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Suffolk food writer Nicola Miller of Bury St Edmunds on the Robert Redford of muffins

Do you remember the Muffin Man? The one who lived on Drury Lane and went from door-to-door selling freshly made muffins? The nursery rhyme used to drive me around the bend because my young daughter listened to it all the time, and now it’s an earworm keeping me company as I research and write this column. It seems the more things change, the more they stay the same.

The muffin man in question did not sell American-style muffins because they simply weren’t a thing for customers in 1820s Covent Garden. This came as a shock to my daughter. The muffin man sold the English kind, although the word muffin comes from either the low German ‘muffen’, which translates as ‘little cakes’ or the Old French ‘moflet’, a type of bread. Go back in time and you’ll find the American muffin used to be leavened by yeast until chemical-raising agents were invented, and the original method evolved into two slightly different techniques, of which more later. I love both English and American muffins, but for the sake of clarity, I should make it clear that today, we’re talking about the latter and - If I am being honest - it is the American muffin and not its English cousin that springs to mind whenever I hear that nursery rhyme.

I bake my own muffins because, on the whole, store-bought versions in the UK and USA are little more than a nondescript mass of sticky sweetness. They have become the Kens of the cake world. In a 2012 interview with the Boston Globe, the American food historian Betty Fussell blamed this on the food industry’s increased reliance on sugar as a cheap way to mitigate the naturally drier texture of low-fat baked goods stripped of most of their butter or oil. Demand for low-fat muffins soared in the early eighties as the (erroneous) ‘fat is bad’ message percolated through the population. Effective advertising and the lobbying of policymakers by the sugar industry who commissioned and paid scientists in the 1960s to denounce saturated fat as the primary cause of cardiovascular disease and play down the links between it and sugar drove this change in consumer appetite. “The story of what's happened to the American muffin over the last 20 years is really the history of sugar,” said Fussell. And where the USA goes, the UK tends to follow.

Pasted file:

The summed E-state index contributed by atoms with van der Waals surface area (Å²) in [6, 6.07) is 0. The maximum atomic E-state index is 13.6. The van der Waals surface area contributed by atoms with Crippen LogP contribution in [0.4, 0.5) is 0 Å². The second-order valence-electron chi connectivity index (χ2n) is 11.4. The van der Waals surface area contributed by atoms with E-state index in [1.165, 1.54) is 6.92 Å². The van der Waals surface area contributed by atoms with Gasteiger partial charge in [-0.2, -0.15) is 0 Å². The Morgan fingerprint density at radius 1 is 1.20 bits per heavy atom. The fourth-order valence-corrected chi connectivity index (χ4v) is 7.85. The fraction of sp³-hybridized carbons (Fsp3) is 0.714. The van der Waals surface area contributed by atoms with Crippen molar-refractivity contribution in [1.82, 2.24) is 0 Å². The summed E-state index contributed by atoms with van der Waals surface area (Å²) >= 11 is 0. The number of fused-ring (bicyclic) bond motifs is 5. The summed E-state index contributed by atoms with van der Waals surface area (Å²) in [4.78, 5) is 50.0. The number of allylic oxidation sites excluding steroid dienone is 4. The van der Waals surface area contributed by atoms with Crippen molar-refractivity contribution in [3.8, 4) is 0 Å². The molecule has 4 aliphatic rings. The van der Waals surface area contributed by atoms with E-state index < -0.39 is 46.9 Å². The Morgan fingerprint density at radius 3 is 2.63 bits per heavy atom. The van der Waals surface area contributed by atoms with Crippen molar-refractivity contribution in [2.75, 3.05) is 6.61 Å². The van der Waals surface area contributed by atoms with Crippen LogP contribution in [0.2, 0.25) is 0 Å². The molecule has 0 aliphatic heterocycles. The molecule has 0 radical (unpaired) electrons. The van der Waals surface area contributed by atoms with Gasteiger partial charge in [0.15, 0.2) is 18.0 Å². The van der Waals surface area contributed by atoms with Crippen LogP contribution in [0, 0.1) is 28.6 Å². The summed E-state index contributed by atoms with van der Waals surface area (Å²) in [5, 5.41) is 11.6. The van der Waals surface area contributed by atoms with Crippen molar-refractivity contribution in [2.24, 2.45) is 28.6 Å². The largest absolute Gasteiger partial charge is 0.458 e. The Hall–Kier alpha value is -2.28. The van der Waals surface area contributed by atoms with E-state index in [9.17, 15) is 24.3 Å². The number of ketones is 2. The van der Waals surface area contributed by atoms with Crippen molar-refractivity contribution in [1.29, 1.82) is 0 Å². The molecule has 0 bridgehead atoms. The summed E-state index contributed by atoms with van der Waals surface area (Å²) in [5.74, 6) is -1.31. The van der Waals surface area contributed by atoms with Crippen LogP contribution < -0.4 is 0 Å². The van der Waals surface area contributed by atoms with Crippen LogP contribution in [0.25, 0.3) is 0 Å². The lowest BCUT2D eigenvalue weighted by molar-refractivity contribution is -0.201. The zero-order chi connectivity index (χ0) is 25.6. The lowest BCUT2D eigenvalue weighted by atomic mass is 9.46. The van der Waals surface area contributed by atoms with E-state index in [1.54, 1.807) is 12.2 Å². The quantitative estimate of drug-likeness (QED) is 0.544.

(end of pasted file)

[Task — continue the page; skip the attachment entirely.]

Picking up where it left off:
Food writer Nicola Miller's orange drizzle plum muffins with toasted hazelnuts
Food writer Nicola Miller's orange drizzle plum muffins with toasted hazelnuts

The American Joy of Baking tells us that there are two types of muffins: bread-like and cake-like. “Each type has its own technique for mixing the batter. Less sugar and butter makes a bread-like muffin. A higher sugar and butter content makes a cake-like muffin,” they say. The former relies on a technique where the wet ingredients are added to the dry and barely mixed, and the latter uses the classic creaming method.

I prefer a rugged, hearty bread-like muffin that looks handmade, and these plum muffins with toasted hazelnuts and an orange glaze certainly do. Remember, a sleek, smooth, flat appearance is not what we’re after here; instead, aim for the cake equivalent of Robert Redford at his most golden. Muffins made in this way make me think of old wooden tables and stone hearths, forest floors, orchards and prairies, days spent berrying, scrambling over rocks or swimming in rivers and coffee breaks in the local café where everyone knows your name. They are ridiculously and unabashedly wholesome.

Notes on technique:

My tin is 35 x 27 x 3 cm, and this recipe makes 12 muffins.

Unlike many other muffin recipes, these are not the work of a minute. You’ll have to make the plum compote and toast the hazelnuts, but it all comes together reasonably swiftly once you've done this.